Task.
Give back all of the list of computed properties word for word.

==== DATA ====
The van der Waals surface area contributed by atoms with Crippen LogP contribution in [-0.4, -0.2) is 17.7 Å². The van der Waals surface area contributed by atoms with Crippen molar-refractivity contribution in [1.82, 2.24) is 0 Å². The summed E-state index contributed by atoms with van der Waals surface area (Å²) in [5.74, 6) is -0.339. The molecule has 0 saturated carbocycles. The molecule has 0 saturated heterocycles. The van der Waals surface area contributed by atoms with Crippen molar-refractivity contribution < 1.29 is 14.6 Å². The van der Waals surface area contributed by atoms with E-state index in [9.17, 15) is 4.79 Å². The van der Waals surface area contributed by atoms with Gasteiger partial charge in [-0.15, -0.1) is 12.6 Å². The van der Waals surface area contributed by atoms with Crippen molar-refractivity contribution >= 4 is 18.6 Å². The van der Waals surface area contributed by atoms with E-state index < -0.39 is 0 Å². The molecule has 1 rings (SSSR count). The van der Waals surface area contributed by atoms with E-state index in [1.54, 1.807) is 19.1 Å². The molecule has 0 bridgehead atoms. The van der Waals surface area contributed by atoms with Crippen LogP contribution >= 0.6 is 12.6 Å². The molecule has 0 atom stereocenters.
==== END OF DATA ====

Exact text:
The van der Waals surface area contributed by atoms with Crippen LogP contribution in [-0.4, -0.2) is 17.7 Å². The van der Waals surface area contributed by atoms with Crippen molar-refractivity contribution in [1.82, 2.24) is 0 Å². The summed E-state index contributed by atoms with van der Waals surface area (Å²) in [5.74, 6) is -0.339. The molecule has 0 saturated carbocycles. The molecule has 0 saturated heterocycles. The van der Waals surface area contributed by atoms with Crippen molar-refractivity contribution < 1.29 is 14.6 Å². The van der Waals surface area contributed by atoms with E-state index in [9.17, 15) is 4.79 Å². The van der Waals surface area contributed by atoms with Gasteiger partial charge in [-0.15, -0.1) is 12.6 Å². The van der Waals surface area contributed by atoms with Crippen molar-refractivity contribution >= 4 is 18.6 Å². The van der Waals surface area contributed by atoms with E-state index < -0.39 is 0 Å². The molecule has 1 rings (SSSR count). The van der Waals surface area contributed by atoms with E-state index in [1.54, 1.807) is 19.1 Å². The molecule has 0 bridgehead atoms. The van der Waals surface area contributed by atoms with Crippen LogP contribution >= 0.6 is 12.6 Å². The molecule has 0 atom stereocenters.